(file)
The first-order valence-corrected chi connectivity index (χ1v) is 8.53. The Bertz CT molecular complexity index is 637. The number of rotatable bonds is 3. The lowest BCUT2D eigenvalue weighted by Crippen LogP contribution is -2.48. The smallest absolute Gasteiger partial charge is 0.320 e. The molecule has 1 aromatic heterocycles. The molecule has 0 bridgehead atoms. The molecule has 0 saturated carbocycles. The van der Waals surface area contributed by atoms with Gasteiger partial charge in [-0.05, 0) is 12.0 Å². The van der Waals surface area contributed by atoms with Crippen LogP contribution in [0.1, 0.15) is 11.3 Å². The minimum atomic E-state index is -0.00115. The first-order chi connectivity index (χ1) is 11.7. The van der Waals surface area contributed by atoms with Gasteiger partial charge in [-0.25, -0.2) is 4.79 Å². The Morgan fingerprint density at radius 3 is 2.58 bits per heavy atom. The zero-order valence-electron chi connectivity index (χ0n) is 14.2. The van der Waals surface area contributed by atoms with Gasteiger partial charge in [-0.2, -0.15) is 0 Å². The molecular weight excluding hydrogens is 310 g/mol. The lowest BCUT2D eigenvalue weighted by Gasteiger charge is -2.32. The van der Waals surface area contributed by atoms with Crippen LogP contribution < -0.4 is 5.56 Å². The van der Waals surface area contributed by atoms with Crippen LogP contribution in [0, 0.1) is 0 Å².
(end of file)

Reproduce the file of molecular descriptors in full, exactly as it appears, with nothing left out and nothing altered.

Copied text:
The first-order valence-corrected chi connectivity index (χ1v) is 8.53. The Bertz CT molecular complexity index is 637. The number of rotatable bonds is 3. The lowest BCUT2D eigenvalue weighted by Crippen LogP contribution is -2.48. The smallest absolute Gasteiger partial charge is 0.320 e. The molecule has 1 aromatic heterocycles. The molecule has 0 bridgehead atoms. The molecule has 0 saturated carbocycles. The van der Waals surface area contributed by atoms with Gasteiger partial charge in [-0.05, 0) is 12.0 Å². The van der Waals surface area contributed by atoms with Crippen LogP contribution in [0.1, 0.15) is 11.3 Å². The minimum atomic E-state index is -0.00115. The first-order chi connectivity index (χ1) is 11.7. The van der Waals surface area contributed by atoms with Gasteiger partial charge in [-0.25, -0.2) is 4.79 Å². The Morgan fingerprint density at radius 3 is 2.58 bits per heavy atom. The zero-order valence-electron chi connectivity index (χ0n) is 14.2. The van der Waals surface area contributed by atoms with Gasteiger partial charge in [-0.2, -0.15) is 0 Å². The molecular weight excluding hydrogens is 310 g/mol. The lowest BCUT2D eigenvalue weighted by Gasteiger charge is -2.32. The van der Waals surface area contributed by atoms with Crippen LogP contribution < -0.4 is 5.56 Å². The van der Waals surface area contributed by atoms with Crippen LogP contribution in [0, 0.1) is 0 Å².